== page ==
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Top tips for cat litter trays

Choosing the right litter tray for your cat is so important. From size, shape, location and substrate material, all of these things should be considered when choosing a tray. Read more about the correct usage of litter trays here.

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Size and type of litter trays for cats

  • Pick the correct litter tray size - the cat should have enough room to get in and move about easily without feeling cramped - large breed cats will need much larger trays. The ideal size of the tray should be at least 1.5 times the length of the cat.

  • Some cats dislike hooded trays whilst others prefer them. To check, a cat should be provided with both to start with to see which one they 'choose' to use. This is called a preference test and can help you know which tray your cat truly prefers to use. Some cats also prefer to have the cat flap type entrance to hooded trays removed.

  • Ensure the sides of the tray are low enough for older arthritic cats to easily get in and out without causing pain.

  • Litter trays with top entrances are not advisable as it requires the cat to jump into the tray - this will be difficult for cats with reduced mobility. Most cats also prefer to not dive face first into their toilet.

  • Self cleaning/flushing litter trays may startle the cat with any noise/movement and may create a negative experience around using the tray. These types of trays are not recommended.


Location of litter trays for cats

Litter trays should be in a quiet, low traffic area of the house which is easily accessible to the cat. Do not place a tray in a room where the door is often shut. Avoid placing the tray next to noisy appliances such as the washing machine or tumble dryer. Ideally place the tray away from windows and glass doors. The view of another cat outside when your cat is toileting can cause them distress. Finally, place litter trays away from other important resources such as food and water bowls - cats prefer to toilet away from their feeding and watering areas.

Types of litter for cat litter trays

  • The most natural type of cat litter is a soft sand type of clumping litter - it is more gentle on the paws than a harder wood based type of litter. However some cats are accustomed to a certain type of litter from a young age so changing litter may not be the best idea for them. If you do wish to change the type of cat litter, a preference test can be performed by placing two types of litter next to each other in 2 different trays, and seeing which one the cat chooses.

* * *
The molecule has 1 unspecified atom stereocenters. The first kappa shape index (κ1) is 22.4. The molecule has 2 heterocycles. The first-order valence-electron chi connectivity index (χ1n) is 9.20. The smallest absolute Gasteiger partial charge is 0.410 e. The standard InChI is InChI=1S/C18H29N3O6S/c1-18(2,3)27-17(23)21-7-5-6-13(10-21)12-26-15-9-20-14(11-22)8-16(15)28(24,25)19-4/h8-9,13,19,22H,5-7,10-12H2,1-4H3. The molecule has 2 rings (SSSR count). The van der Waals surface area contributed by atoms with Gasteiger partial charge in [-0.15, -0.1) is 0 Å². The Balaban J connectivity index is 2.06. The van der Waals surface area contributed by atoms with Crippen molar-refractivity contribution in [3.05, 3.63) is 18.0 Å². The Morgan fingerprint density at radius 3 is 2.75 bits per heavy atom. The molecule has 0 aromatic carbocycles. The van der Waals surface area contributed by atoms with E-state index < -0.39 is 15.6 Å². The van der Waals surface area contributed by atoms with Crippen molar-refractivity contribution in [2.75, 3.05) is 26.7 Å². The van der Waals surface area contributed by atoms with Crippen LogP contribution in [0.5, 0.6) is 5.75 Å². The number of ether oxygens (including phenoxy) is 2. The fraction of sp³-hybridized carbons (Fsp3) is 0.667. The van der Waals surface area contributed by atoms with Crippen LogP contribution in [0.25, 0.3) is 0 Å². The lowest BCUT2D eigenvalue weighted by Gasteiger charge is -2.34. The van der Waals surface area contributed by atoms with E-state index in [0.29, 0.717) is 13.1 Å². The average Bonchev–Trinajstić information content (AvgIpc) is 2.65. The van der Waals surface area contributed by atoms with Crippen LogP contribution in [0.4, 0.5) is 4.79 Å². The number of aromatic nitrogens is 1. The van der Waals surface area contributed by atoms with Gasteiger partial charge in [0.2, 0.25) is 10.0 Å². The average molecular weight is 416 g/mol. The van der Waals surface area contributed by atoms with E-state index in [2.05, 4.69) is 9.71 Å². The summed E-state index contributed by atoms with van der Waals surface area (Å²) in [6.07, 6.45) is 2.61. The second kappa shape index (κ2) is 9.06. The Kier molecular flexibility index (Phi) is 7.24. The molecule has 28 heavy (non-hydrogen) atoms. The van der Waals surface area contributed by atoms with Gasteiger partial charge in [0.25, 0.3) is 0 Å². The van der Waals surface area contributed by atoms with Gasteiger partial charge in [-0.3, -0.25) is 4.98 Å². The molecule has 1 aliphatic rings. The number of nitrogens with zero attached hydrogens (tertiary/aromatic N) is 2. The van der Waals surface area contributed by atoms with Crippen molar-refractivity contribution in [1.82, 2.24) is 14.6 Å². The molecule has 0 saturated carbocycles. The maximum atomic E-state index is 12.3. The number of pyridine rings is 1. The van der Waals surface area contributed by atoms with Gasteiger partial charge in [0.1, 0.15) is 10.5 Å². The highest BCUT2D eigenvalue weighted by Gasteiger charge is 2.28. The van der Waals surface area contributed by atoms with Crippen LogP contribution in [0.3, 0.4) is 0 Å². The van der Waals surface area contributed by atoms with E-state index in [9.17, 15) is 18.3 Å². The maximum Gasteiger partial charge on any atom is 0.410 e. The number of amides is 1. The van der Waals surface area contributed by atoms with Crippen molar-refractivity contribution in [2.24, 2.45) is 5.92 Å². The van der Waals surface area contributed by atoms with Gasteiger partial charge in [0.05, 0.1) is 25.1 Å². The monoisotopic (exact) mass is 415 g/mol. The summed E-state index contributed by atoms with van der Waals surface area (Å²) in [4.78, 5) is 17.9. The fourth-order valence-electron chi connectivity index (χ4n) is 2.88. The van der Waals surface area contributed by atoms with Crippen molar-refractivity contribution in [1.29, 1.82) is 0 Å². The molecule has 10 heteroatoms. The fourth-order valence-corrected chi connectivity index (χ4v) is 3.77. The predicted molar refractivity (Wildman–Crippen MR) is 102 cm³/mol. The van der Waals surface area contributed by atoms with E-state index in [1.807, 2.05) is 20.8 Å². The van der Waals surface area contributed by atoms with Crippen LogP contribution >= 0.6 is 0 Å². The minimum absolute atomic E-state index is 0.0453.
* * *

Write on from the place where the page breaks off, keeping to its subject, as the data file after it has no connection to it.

• Avoid fragranced cat litter - fragrances are added to provide benefits for us humans, however they can really irritate your very sensitive cat’s nose! The same goes for litter that is very dusty.

  • Avoid plastic tray liners - this is another benefit for humans to make it easier to dispose of used litter, however many cats dislike the liners when they are trying to dig and accidentally snag their claws on the plastic. Plus it adds to plastic pollution.

  • The litter should be at least 5cm deep to give your cat a lot of digging material.


How to clean cat litter trays

The litter tray should be scooped at least twice a day to remove any clumps of urine and faeces. Thoroughly disinfect litter trays with an appropriate litter tray cleaner at least once a week. Boiling water or washing up liquid can be used. Avoid the use of bleach or human disinfectants in the tray as they leave an overpowering smell, which cats dislike. Finally, ensure the tray is thoroughly dried before adding litter.

Litter trays for multi-cat households

  • If you have more than one cat in the house you should have one litter tray per cat plus an extra tray. If there is not room for a large number of trays, you can identify “social groups” within the house. These are cats who groom each other (allogrooming) and sleep curled up together or touching whilst sleeping. These cats should be able to share litter trays. Cats not belonging to their social group should have a separate tray.

  • Ensure the trays are not located next to each other or with their entrances facing each other. Ideally there should be a litter tray on each level of the house.

  • Cats should not be expected or forced to share litter trays - in fact some cats refuse to toilet in a tray that already has been used.

  • Outdoor cats should be provided with a clean litter tray indoors in case of bad weather outside.


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This article was written by Amy Everden RVN, CSQP, ISFM CertFN. Amy is a registered veterinary nurse (RVN) who has worked in a variety of first opinion and 24 hour veterinary hospitals. In 2019 she completed her certificate in Feline Nursing with distinction.


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